Nitrous oxide is a drug used in clinical settings for the purposes of anaesthesia and sedation. Because of these effects, nitrous oxide has also been used recreationally. Gas cartridges (also known as bulbs, nangs or whippets) containing the clear, colourless gas are typically discharged into another object such as a balloon, or inhaled directly, creating effects such as euphoria, heightened consciousness, disassociation and excitement shortly after injestion.

Whilst the majority of people who use it do so infrequently and do not experience harm, potential harms from heavy nitrous oxide use can include depletion of Vitamin B12 and associated potential for peripheral neuropathy. While deaths from nitrous oxide use are rare, those that do occur are mainly due to hypoxia or accidents or injuries.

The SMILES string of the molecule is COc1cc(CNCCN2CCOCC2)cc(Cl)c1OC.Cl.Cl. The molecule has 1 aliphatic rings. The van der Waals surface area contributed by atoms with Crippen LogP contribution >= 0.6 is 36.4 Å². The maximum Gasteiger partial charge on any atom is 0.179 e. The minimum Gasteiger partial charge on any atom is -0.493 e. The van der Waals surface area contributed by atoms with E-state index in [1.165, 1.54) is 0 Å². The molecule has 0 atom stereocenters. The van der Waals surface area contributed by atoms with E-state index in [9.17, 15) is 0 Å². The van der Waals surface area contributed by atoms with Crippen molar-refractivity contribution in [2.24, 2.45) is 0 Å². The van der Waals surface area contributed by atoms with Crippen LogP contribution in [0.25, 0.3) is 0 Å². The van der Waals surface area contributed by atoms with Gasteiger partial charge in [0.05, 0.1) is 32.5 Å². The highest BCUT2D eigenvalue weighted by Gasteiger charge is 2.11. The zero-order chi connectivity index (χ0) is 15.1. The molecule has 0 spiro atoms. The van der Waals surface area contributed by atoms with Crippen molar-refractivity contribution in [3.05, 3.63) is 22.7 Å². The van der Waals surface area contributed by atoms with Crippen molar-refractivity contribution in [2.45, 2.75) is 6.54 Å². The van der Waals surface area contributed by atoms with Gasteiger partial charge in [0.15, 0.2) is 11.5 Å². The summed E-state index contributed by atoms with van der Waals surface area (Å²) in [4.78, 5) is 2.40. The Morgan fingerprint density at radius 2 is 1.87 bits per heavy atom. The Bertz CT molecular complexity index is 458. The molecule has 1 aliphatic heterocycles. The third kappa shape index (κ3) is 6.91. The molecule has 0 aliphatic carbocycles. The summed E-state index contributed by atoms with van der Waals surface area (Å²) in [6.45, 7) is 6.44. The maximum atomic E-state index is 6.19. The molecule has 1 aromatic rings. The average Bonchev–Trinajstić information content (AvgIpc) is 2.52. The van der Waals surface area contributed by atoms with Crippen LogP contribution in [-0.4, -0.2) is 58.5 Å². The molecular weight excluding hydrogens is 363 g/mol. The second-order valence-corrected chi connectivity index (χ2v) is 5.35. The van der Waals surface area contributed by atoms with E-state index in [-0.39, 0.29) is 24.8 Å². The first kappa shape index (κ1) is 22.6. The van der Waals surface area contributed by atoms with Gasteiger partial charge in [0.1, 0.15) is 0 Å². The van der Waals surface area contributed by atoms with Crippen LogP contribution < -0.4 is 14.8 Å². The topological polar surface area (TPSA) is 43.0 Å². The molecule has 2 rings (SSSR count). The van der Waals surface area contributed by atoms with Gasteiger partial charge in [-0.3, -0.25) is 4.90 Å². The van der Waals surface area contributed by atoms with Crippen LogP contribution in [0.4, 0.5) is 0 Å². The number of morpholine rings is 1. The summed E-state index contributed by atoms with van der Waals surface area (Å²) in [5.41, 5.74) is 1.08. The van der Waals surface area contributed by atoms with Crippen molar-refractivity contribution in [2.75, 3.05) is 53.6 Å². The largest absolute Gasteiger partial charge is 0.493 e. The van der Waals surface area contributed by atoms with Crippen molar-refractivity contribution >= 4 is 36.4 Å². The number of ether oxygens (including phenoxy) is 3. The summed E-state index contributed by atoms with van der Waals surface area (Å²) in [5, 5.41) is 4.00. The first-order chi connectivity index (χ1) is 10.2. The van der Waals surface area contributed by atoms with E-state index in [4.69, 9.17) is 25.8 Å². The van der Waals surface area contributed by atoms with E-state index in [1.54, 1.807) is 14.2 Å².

Research indicates that the use of nitrous oxide may be increasing, and calls have been made fo further research into the prevalence of its use and associated harms amongst people who use drugs.

This bulletin examines trends in its use among samples of people who regularly use ecstasy and other illicit stimulants surveyed as part of the Queensland Ecstasy and Related Drugs Reporting System between 2003-2020.



Natalie Thomas, Jennifer Juckel, Catherine Daly & Caroline Salom
Date Commenced
22 Jul 2021
Resource Type
Drug Trends Bulletins